In today’s episode, we are going to talk about heading outdoors with dogs. Our guest, Pine Irwin of Irwin Dog Training, specializes in outdoor adventures. She teaches private lessons and leads a group that is all focused on helping dogs excel in the outdoors, from backpacking to shorter hikes.
We talk all about safety and benefits of off-leash (and on-leash) hiking with our dogs.
What Are the Benefits of Heading Outdoors With Dogs?
- Sniffs and Smells are good for the brain
- Body conditioning: using the outdoors to keep a dog and human fit
- Dirt under your feet is better than pavement, especially for joints
- Relaxing for the dog (and you)
What Are Some Options for People Who Don’t Live Near Excellent Trail Systems?
- Urban city parks are still great
- Gravel or dirt roads – your dog doesn’t know he’s missing an amazing vista
- Make friends to carpool and split gas costs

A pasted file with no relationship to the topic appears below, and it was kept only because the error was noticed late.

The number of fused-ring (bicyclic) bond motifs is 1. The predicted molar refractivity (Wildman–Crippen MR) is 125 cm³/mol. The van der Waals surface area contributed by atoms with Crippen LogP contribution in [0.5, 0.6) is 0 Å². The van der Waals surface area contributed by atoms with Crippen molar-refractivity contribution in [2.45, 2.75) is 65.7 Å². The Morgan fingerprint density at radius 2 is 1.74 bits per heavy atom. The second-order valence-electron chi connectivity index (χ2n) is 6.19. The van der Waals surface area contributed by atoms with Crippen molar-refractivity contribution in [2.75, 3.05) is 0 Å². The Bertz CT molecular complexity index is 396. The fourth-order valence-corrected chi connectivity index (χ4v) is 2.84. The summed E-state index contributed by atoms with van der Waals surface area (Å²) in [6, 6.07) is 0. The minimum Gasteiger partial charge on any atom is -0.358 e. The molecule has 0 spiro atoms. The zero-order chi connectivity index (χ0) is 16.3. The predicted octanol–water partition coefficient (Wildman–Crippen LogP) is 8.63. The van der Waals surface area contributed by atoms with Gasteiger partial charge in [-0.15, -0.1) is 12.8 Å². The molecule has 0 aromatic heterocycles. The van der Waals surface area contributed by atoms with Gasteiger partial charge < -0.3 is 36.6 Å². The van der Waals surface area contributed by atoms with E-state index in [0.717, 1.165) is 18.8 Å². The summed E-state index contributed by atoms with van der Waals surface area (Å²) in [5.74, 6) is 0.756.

On-Leash Versus Off-Leash Hiking
- Long lines are an excellent compromise for dogs who aren’t trustworthy off leash
- Off-leash and moving is generally better for keeping dogs friendly if dogs aren’t socially savvy. Just keep moving!
- If you’re going off-leash, you’ve got to:
- Know your area.
- Know the laws.
- Know the predators, their behavior, and the risks around them.
- Know the other trail users
- Know your dog – what sort of situations will challenge him, and when should you clip the leash on?
- Ideally, your dog should have a few different cues for recall or stopping. For example, between Kayla and Pine, they both use:
- Hand targets
- Emergency down
- Fly-bys (running past)
- Off road (hopping off the trail to let others pass)
Why Is Hiking So Good For Dogs?
- Dogs don’t get to “just be dogs” nearly enough.
- If your dog burns off his adrenaline on the trail, he’s got less anxiety for later on.
- You and your dog build relationships, skills, and trust without the pressure of a cityscape
For Further Reading:
- Pine’s Facebook Page
- Boundary Training
- Off-leash obedience in tough situations
- The “Can You Listen When” Game
- Hand Targets
Kayla is from Ashland, Wisconsin but lives in Missoula Montana. She holds a degree in biology from Colorado College and has spent years working in zoos, animal shelters, as a private dog trainer, and with working detection K9s. She is a Certified Dog Behavior Consultant. She shares her life with her border collie Barley.